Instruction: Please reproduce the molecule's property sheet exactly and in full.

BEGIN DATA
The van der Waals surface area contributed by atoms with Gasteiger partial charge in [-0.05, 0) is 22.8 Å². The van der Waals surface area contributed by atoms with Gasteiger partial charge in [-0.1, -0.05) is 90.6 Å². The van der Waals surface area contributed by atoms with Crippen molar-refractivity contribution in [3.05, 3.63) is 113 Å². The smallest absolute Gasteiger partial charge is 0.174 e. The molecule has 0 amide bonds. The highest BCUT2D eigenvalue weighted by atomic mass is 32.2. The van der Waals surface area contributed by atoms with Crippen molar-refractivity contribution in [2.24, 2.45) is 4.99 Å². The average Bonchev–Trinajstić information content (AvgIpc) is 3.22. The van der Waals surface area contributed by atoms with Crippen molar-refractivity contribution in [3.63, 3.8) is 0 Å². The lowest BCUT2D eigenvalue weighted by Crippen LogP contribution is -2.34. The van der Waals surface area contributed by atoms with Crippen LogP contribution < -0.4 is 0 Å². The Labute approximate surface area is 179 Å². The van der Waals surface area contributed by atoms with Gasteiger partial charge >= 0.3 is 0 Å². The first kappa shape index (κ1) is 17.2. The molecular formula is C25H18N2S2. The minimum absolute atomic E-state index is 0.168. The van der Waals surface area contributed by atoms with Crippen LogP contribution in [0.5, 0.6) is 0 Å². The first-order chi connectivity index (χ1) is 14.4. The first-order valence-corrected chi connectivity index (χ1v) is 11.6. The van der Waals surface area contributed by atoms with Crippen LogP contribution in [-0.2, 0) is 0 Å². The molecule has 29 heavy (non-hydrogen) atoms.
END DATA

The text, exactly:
The van der Waals surface area contributed by atoms with Gasteiger partial charge in [-0.05, 0) is 22.8 Å². The van der Waals surface area contributed by atoms with Gasteiger partial charge in [-0.1, -0.05) is 90.6 Å². The van der Waals surface area contributed by atoms with Crippen molar-refractivity contribution in [3.05, 3.63) is 113 Å². The smallest absolute Gasteiger partial charge is 0.174 e. The molecule has 0 amide bonds. The highest BCUT2D eigenvalue weighted by atomic mass is 32.2. The van der Waals surface area contributed by atoms with Crippen molar-refractivity contribution in [2.24, 2.45) is 4.99 Å². The average Bonchev–Trinajstić information content (AvgIpc) is 3.22. The van der Waals surface area contributed by atoms with Crippen molar-refractivity contribution in [3.63, 3.8) is 0 Å². The lowest BCUT2D eigenvalue weighted by Crippen LogP contribution is -2.34. The van der Waals surface area contributed by atoms with Crippen LogP contribution < -0.4 is 0 Å². The Labute approximate surface area is 179 Å². The van der Waals surface area contributed by atoms with Gasteiger partial charge >= 0.3 is 0 Å². The first kappa shape index (κ1) is 17.2. The molecular formula is C25H18N2S2. The minimum absolute atomic E-state index is 0.168. The van der Waals surface area contributed by atoms with Crippen LogP contribution in [0.5, 0.6) is 0 Å². The first-order chi connectivity index (χ1) is 14.4. The first-order valence-corrected chi connectivity index (χ1v) is 11.6. The van der Waals surface area contributed by atoms with Crippen LogP contribution in [-0.2, 0) is 0 Å². The molecule has 29 heavy (non-hydrogen) atoms.